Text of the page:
2023 Advocacy Week Agenda

118th Session of Congress

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Investing in a Just Economy

Our 2023 Advocacy Week Agenda serves to prepare attendees of NCRC Advocacy Week to meet with their members of Congress during our Just Economy Conference. It is a call to action on four core issues, discussed in detail below: strengthen and expand the Community Reinvestment Act; protect the Consumer Financial Protection Bureau; strengthen Section 1071 of Dodd-Frank (ECOA) and provide full and equitable funding for community investments (including housing). NCRC’s full Policy Agenda for the 118h Congress can be viewed online at ncrc.org.[1]

For over 30 years, NCRC has worked to create a just economy. We believe capital of various forms must be engaged in building an equitable and fair economy. There is a legal obligation for banks and other financial institutions to invest in and lend in low-and moderate-income communities. There is also a moral obligation to address the racial wealth divide and the overall concentration of wealth in society.

Our nation continues to face ongoing social and political crises, including racial injustice and economic insecurity as well as environmental crises with public health and climate change. This moment is not the first time we have grappled with these issues, but their confluence during a time of pitched concern over what it means to participate in a just economy has sparked a critical push to invigorate oversight of corporate practices and to direct federal spending where it is most needed. Yet much remains to be done. This Congress should take action to strengthen the laws that will advance a just economy – and to invest adequate resources in our communities.

We believe the following principles should guide our policymakers:

Invest Equitably: Invigorate and institutionalize commitment to fair housing and fair lending, as well as to affirmative measures to promote economic inclusion and remedy the racial wealth divide.

Invest Local: Strengthen credit and capital access for community development in local communities, including those that have been underserved.

Invest Forward: Ensuring advances in technology and industry do not inhibit needed progress in financial stability, housing and homeownership, and that all communities share the benefits of innovation. Further, emerging investments in infrastructure and climate response must be harnessed to respond to the needs of those communities who are at the frontlines of environmental and climate harm and where an injection of those resources is most due.

Invest in Community: Strengthen investment in the infrastructures of housing, community economic development and small business.

We urge the 118th Congress to take action to create vibrant communities, make our financial markets fairer and more transparent, and recommit to an expansive view of economic opportunity. Our grassroots coalition of housing practitioners, housing counselors, community developers and consumer advocates stand ready to do the hard work necessary to move this agenda forward. We are committed to staying the course until this work is realized in every community across the country.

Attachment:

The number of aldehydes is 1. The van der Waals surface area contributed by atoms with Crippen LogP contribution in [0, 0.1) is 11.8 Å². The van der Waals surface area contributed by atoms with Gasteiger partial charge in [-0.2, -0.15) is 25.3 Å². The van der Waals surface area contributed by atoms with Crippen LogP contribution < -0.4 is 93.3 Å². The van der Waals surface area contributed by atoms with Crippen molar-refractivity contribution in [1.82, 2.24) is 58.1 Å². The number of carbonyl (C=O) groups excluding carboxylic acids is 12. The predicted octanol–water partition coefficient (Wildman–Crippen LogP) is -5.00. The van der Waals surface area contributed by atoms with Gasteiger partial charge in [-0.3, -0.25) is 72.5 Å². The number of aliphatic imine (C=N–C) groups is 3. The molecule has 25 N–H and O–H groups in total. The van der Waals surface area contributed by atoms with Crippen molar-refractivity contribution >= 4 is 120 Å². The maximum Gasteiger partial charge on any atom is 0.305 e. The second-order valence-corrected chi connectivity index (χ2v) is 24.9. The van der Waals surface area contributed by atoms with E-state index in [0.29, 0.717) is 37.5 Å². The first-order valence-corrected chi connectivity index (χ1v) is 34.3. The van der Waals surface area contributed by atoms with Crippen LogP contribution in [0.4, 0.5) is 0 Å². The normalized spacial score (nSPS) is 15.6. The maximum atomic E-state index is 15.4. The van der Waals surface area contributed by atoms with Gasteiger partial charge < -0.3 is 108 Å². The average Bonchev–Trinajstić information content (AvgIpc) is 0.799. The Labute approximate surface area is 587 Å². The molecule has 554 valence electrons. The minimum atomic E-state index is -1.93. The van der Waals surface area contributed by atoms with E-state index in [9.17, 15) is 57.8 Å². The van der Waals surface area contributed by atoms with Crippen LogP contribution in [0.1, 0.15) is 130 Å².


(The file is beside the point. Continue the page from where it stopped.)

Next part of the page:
Jesse Van Tol
Chief Executive Officer

NCRC 2023 Advocacy Week Ask Summary:

We Ask Congress To:

  1. Reintroduce the American Housing and Economic Mobility Act (Senate & House)
  2. Reintroduce the Making Communities Stronger through the Community Reinvestment Act (House)
  3. Oppose the Taking Account of Bureaucrats’ Spending (TABS) Act
  4. Defend Section 1071 of Dodd-Frank
  5. Increase funding for housing, community development, civil rights enforcement, and housing counseling
  6. Schedule an in-district follow up meeting with attendees after Advocacy Week

NCRC 2023 Advocacy Week Asks:

American Housing and Economic Mobility Act

In 2019, Senator Elizabeth Warren (D-MA) and Rep. Cedric Richmond (D-LA) introduced the American Housing and Economic Mobility Act. Section 203 of the bill called for reforms that would strengthen the Community Reinvestment Act. NCRC supports the reintroduction of this bill. In addition to updating CRA as applied to banks, the bill would extend CRA to mortgage companies and required an evaluation of their retail lending, community development lending and investments and community development services.[3]

The bill also includes significant investments in housing resources. This includes a $445 billion investment over 10 years in the Housing Trust Fund, which would provide up to 2.17. million homes for low-income families; and several billion dollars for a variety of other housing supports. It would work to reduce the racial wealth divide by targeted investments in down payment assistance.